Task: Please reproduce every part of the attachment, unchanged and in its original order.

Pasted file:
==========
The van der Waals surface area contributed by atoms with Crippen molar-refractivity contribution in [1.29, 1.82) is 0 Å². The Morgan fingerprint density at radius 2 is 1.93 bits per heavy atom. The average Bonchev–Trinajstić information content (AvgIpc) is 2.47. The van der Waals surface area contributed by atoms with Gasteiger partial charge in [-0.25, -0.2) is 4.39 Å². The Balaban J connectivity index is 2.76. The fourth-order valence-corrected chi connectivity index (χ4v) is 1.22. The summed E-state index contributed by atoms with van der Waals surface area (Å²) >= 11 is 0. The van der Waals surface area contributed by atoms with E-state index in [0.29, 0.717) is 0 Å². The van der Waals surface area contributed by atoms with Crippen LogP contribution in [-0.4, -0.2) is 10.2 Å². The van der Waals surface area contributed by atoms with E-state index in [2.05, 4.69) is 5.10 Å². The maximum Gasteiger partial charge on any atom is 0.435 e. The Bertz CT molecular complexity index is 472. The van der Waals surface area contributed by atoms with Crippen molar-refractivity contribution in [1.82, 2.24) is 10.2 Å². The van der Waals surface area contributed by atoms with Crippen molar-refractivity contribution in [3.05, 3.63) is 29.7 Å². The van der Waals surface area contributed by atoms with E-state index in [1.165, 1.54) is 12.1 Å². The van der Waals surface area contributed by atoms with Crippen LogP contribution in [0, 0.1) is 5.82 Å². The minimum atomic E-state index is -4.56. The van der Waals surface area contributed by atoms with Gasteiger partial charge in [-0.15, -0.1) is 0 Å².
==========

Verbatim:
The van der Waals surface area contributed by atoms with Crippen molar-refractivity contribution in [1.29, 1.82) is 0 Å². The Morgan fingerprint density at radius 2 is 1.93 bits per heavy atom. The average Bonchev–Trinajstić information content (AvgIpc) is 2.47. The van der Waals surface area contributed by atoms with Gasteiger partial charge in [-0.25, -0.2) is 4.39 Å². The Balaban J connectivity index is 2.76. The fourth-order valence-corrected chi connectivity index (χ4v) is 1.22. The summed E-state index contributed by atoms with van der Waals surface area (Å²) >= 11 is 0. The van der Waals surface area contributed by atoms with E-state index in [0.29, 0.717) is 0 Å². The van der Waals surface area contributed by atoms with Crippen LogP contribution in [-0.4, -0.2) is 10.2 Å². The van der Waals surface area contributed by atoms with E-state index in [2.05, 4.69) is 5.10 Å². The maximum Gasteiger partial charge on any atom is 0.435 e. The Bertz CT molecular complexity index is 472. The van der Waals surface area contributed by atoms with Crippen molar-refractivity contribution in [1.82, 2.24) is 10.2 Å². The van der Waals surface area contributed by atoms with Crippen molar-refractivity contribution in [3.05, 3.63) is 29.7 Å². The van der Waals surface area contributed by atoms with E-state index in [1.165, 1.54) is 12.1 Å². The van der Waals surface area contributed by atoms with Crippen LogP contribution in [0, 0.1) is 5.82 Å². The minimum atomic E-state index is -4.56. The van der Waals surface area contributed by atoms with Gasteiger partial charge in [-0.15, -0.1) is 0 Å².